Cooking low-fat, shopping for 'lean,' and other tips

EATING WELL

April 04, 1995|By Colleen Pierre | Colleen Pierre,Special to The Sun

Nutrition news from here and there includes these snippets:

* University of California at Berkeley Wellness Letter -- For low-fat guacamole, blend 1 medium avocado with 1 cup low-fat (1 percent) cottage cheese. Add 1 tablespoon lime juice, 1 teaspoon chopped chives and 1/4 teaspoon red pepper flakes. A quarter-cup serving has 60 calories and 4 grams of fat -- about half as much as regular guacamole.

* Tufts University Diet & Nutrition Newsletter -- If you're buying your veggies precut and packaged in the new "breathable" bags, you might wonder if they're losing nutrients from all that handling. Tufts reports on a study at the University of Kentucky, which showed that broccoli packaged in controlled atmosphere wrappers fared better than whole, uncut, but unwrapped broccoli. Vitamin C and beta carotene were both higher, and the protected broccoli retained more of its green color. Here's one case where easy is better!

* National Center for NUTrition and Dietetics -- This month the Consumer Nutrition Hot Line (800-366-1655) will feature a message about shopping, cooking and dining "LEAN," and will offer the new "Lean Toward Health" booklet free to hot-line callers. The booklet is filled with quick, easy, and delicious ways to reduce the fat in your diet.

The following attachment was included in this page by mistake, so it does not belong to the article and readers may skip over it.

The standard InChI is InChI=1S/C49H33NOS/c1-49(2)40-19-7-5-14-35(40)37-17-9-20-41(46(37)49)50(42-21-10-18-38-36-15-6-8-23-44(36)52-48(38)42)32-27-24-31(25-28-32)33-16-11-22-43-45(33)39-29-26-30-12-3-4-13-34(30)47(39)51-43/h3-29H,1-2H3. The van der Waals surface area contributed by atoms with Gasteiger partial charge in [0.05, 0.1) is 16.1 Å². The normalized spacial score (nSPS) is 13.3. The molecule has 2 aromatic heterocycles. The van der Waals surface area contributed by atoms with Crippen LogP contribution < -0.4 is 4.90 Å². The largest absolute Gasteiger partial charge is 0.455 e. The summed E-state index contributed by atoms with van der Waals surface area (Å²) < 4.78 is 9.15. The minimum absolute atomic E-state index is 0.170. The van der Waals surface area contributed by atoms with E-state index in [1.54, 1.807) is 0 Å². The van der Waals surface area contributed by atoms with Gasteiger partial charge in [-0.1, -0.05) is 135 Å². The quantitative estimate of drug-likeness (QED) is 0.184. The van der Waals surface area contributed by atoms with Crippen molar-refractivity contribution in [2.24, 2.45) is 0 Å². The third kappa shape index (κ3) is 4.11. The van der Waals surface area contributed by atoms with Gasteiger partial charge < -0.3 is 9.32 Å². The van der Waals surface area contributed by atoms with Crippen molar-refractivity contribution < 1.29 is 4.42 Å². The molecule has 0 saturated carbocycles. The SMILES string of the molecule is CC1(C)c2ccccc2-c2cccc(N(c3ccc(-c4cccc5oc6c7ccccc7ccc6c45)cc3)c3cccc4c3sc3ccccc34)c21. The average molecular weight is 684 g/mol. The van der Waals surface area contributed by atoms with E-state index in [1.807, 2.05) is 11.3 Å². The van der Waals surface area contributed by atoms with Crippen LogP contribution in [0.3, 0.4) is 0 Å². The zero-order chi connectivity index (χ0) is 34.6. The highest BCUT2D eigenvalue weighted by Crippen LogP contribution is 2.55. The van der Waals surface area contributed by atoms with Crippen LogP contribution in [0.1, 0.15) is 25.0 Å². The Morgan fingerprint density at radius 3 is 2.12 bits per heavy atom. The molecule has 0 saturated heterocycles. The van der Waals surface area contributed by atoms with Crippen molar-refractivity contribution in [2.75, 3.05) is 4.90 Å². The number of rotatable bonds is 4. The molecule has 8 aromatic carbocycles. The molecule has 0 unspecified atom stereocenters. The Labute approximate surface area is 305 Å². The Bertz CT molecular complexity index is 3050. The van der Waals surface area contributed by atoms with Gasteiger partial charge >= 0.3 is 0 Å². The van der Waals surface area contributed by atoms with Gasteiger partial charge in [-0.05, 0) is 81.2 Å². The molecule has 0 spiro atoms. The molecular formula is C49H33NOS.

When you call the toll-free hotline, you can talk directly to a registered dietitian about low-fat concerns, select a recorded nutrition message in English or Spanish, or receive a referral to a registered dietitian in your area for individual or group counseling on weight management, diabetes, general nutrition and wellness, and other topics.

Here are some of their tips for recipe substitutions your family will never notice.

If the recipe calls for milk, substitute with: skim or 1 percent milk.

If the recipe calls for light cream, substitute with: equal portions 1 percent milk and evaporated skim milk.

If the recipe says "1 ounce baking chocolate," substitute with: 3 tablespoons cocoa (if you need to replace the fat in the chocolate, add 1 tablespoon or less vegetable oil).

If the recipe calls for sour cream, substitute with: 1 cup low-fat cottage cheese blended with 1 tablespoon skim milk and 2 tablespoons lemon juice, or use low-fat sour cream.

If the recipe calls for butter, lard, margarine or shortening, reduce portions to cut total fat. To cut saturated fat, use vegetable-oil margarine in place of butter or lard.

Colleen Pierre, a registered dietitian, is the nutrition consultant to the Union Memorial Sports Medicine Center and Vanderhorst & Associates in Baltimore.

Baltimore Sun Articles
|
|
|
Please note the green-lined linked article text has been applied commercially without any involvement from our newsroom editors, reporters or any other editorial staff.